Hence  they have  saved  multiple  trillions  in  Yen ear marked  for  domestic  spending  ~  instead of  being drained to arm  a  military  industrial  complex...

Hence  we  have  subsidized  and  protected  Japan,  we  still  do...  we  spend billions  to protect Japan  as well as  many other countries.

Also  Japan  has  had  purposefully  manipulated  its  currency to  support its economy  and  make  its  exports  less costly  for  other countries.

Meanwhile  Japan has kept  barriers up,  just ask anyone trying to sell American  beef  and  or  poultry  or  pork...

So if  you say  Japan  is  not  strong ??  but  Japan  currency is strong...

I'll sell you a  nice bridge  on  prime  building  floridian swamp  land...   just saying ?

What  the heck are  you really saying ?

I wouldn't  look  to Japan  as any world  leading  country or  fixer...

They are  trying  to  sell  40 year  bonds  at  1% and sadly their  population probably  will buy up all  the 40 year old paper..  if not  they'll do like  the feds... and buy it up themselves...

So they are gonna double  the money supply  ~  out of  thin  air  to  beg  that inflation  occurs...

Rather than fix  the hole  in the  tire...  they are gonna  simply keep pumping air...

Japan is not  strong...    they are weak... they couldn't  bust a  grape  in a  wet paper lunch bag...

If  the US  was to suddenly stop supporting  them militarily  and  let  it  be  known  world  wide...   you'd  see  new masters  in  Japan...

Chinese...  masters....

Maybe  even  Korean..

 

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#14) On April 04, 2013 at 6:01 PM, Valyooo (99.43) wrote:

I'm not talking about their economy. I'm talking about their currency and their exports

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#15) On April 04, 2013 at 7:50 PM, chk999 (99.97) wrote:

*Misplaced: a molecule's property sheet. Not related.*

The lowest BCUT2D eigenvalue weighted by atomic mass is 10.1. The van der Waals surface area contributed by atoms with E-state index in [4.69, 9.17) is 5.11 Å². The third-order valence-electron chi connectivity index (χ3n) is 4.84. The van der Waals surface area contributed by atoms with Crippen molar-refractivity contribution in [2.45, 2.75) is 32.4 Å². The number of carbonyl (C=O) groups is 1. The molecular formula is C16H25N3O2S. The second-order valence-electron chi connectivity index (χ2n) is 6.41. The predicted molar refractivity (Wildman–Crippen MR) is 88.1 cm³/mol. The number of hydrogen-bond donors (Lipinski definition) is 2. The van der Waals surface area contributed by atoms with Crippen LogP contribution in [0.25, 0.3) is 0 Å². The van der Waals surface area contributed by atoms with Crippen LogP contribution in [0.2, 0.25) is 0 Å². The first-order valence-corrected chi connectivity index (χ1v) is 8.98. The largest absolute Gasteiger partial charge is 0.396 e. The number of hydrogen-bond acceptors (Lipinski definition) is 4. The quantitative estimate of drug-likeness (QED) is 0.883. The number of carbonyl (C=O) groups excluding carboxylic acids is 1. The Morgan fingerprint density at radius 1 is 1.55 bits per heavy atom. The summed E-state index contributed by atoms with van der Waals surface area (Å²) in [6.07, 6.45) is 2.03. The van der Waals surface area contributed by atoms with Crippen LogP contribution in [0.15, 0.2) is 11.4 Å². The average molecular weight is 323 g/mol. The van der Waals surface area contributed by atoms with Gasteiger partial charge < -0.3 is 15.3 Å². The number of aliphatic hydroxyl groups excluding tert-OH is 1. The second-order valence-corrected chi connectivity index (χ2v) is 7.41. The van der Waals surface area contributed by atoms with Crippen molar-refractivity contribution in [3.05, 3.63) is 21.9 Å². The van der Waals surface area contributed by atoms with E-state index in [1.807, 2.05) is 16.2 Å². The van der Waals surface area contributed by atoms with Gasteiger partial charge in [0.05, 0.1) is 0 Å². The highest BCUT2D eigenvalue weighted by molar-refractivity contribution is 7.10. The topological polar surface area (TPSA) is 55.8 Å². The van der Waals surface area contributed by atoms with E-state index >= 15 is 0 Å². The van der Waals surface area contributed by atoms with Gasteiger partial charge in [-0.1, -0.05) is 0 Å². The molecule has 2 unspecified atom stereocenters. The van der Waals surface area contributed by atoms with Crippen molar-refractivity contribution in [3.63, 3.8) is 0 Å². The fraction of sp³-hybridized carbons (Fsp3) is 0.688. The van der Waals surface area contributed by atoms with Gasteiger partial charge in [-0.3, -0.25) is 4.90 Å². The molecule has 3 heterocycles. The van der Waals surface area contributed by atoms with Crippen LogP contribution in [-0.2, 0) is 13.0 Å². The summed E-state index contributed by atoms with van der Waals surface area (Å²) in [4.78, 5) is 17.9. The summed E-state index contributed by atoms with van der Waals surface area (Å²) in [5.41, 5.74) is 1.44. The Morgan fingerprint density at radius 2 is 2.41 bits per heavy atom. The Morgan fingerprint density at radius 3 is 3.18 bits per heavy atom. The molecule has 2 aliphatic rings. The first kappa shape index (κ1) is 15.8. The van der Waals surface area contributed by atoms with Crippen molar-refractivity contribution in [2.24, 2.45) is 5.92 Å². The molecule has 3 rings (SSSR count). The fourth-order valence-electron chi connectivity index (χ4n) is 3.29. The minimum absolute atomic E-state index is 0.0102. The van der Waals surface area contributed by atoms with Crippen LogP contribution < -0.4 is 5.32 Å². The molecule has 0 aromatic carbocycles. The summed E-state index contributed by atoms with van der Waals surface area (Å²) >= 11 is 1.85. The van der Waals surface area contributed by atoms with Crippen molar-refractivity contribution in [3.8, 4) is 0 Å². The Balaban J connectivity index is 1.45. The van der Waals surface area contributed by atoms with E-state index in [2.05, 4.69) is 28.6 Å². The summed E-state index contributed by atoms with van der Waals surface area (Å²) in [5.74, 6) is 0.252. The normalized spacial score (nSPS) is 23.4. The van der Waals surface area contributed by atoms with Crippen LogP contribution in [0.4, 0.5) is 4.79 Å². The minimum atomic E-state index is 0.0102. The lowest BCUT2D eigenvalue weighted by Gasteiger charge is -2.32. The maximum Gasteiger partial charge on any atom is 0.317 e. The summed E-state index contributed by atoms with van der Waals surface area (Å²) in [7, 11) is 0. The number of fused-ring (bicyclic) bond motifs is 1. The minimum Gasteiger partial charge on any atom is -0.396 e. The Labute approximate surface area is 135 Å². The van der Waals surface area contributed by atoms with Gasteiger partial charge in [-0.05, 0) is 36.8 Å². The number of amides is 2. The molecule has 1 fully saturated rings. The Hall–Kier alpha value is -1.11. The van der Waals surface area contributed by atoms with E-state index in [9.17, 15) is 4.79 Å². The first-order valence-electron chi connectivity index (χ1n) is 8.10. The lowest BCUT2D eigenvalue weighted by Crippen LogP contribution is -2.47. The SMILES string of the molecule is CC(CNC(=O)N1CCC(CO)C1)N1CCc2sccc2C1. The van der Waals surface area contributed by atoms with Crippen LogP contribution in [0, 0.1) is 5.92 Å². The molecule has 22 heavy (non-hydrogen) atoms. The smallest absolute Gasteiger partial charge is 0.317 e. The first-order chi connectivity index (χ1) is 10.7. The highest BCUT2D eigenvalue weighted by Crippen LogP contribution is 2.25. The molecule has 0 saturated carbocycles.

CCharing has it. When you are an exporter, most of your costs are local (labor and local materials), but your sales are foreign. So devaluing your currency means your costs don't change much, but your stuff is now cheaper to people in other countries, so they buy more of it. And imports are now more expensive, so you buy less of them.

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#16) On April 04, 2013 at 8:22 PM, ETFsRule (99.92) wrote:

A hypothetical example:

At Eur/usd = 2

Price of a car = 40k euros

Cost to produce the car: 35k euros

Profit per car: 5k euros

Cars sold per year: 1000

Profit per year: 1000 x 5k = 5 million euros 

Now, at Eur/usd = 1

Price of a car = 20k euros

Cost to produce the car: 17.5k euros

Profit per car: 2.5k euros

Cars sold per year: 10,000 (everyone wants your cars now because they are half the price of equivalent American cars)

Profit per year: 10,000 x 2.5k = 25 million euros

Basically if you devalue by 50%, you need to increase your sales by at least 100% in order to come out ahead, after accounting for the devaluation. And that's what happens.

If that seems unrealistic, consider the fact that China's exports have grown by about 20000% over the past 30 years (from around $1 billion to $200 billion).

http://research.stlouisfed.org/fredgraph.png?g=hb3

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#17) On April 05, 2013 at 9:57 AM, Valyooo (99.43) wrote:

It still doesn't make sense to me, it is like saying 4+2 is better than 2+4, it does not matter if domestic prices dont change, their currency is still able to buy much less on the whole, and looking at currency wars of the past, it seems that the massive printers (Weimar republic, brazil, argentina, zimbabwe, USA) have not been massive exporters, while the countries with stronger currencies (japan, hong kong, etc) export a lot, so it doesnt seem to work in real life

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#18) On April 10, 2013 at 12:08 AM, CCharing (91.40) wrote:

but some countries don't care about losing purchasing power in the interim.  China pegged the Remingbi for a reason, etc.

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#19) On April 10, 2013 at 12:24 AM, CCharing (91.40) wrote:

The relationship holds true, its just not so drastic.  

If japanese yen weakens then the volume of jap. exports does rise (which we will soon see), but just because the yen is strengthening doesn't mean people suddenly eschew all japanese goods.  The fact that japan is such a 'massive' explorter is the main reason why its currency has been so strong.

It's not as linear as "a 2% increase in the strength of the yen over the last quarter correlates with an immediate 2% decrease in exports this quarter."